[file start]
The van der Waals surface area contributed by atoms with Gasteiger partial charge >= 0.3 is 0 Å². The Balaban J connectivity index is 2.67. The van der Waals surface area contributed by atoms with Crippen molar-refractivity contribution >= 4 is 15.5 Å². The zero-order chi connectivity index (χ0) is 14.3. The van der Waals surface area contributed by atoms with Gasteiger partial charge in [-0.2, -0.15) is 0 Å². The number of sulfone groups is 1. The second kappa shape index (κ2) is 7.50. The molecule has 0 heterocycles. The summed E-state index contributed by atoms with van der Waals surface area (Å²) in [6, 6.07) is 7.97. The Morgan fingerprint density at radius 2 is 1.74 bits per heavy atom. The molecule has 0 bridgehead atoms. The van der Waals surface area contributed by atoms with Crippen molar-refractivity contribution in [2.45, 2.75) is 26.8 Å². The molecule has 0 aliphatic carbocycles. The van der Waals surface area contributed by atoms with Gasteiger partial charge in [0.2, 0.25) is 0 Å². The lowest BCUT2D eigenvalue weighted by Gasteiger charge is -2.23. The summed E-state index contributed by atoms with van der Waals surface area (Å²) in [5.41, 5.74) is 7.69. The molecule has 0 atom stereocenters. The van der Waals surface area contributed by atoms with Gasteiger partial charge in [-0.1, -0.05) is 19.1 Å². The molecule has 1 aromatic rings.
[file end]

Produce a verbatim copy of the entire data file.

The van der Waals surface area contributed by atoms with Gasteiger partial charge >= 0.3 is 0 Å². The Balaban J connectivity index is 2.67. The van der Waals surface area contributed by atoms with Crippen molar-refractivity contribution >= 4 is 15.5 Å². The zero-order chi connectivity index (χ0) is 14.3. The van der Waals surface area contributed by atoms with Gasteiger partial charge in [-0.2, -0.15) is 0 Å². The number of sulfone groups is 1. The second kappa shape index (κ2) is 7.50. The molecule has 0 heterocycles. The summed E-state index contributed by atoms with van der Waals surface area (Å²) in [6, 6.07) is 7.97. The Morgan fingerprint density at radius 2 is 1.74 bits per heavy atom. The molecule has 0 bridgehead atoms. The van der Waals surface area contributed by atoms with Crippen molar-refractivity contribution in [2.45, 2.75) is 26.8 Å². The molecule has 0 aliphatic carbocycles. The van der Waals surface area contributed by atoms with Gasteiger partial charge in [0.2, 0.25) is 0 Å². The lowest BCUT2D eigenvalue weighted by Gasteiger charge is -2.23. The summed E-state index contributed by atoms with van der Waals surface area (Å²) in [5.41, 5.74) is 7.69. The molecule has 0 atom stereocenters. The van der Waals surface area contributed by atoms with Gasteiger partial charge in [-0.1, -0.05) is 19.1 Å². The molecule has 1 aromatic rings.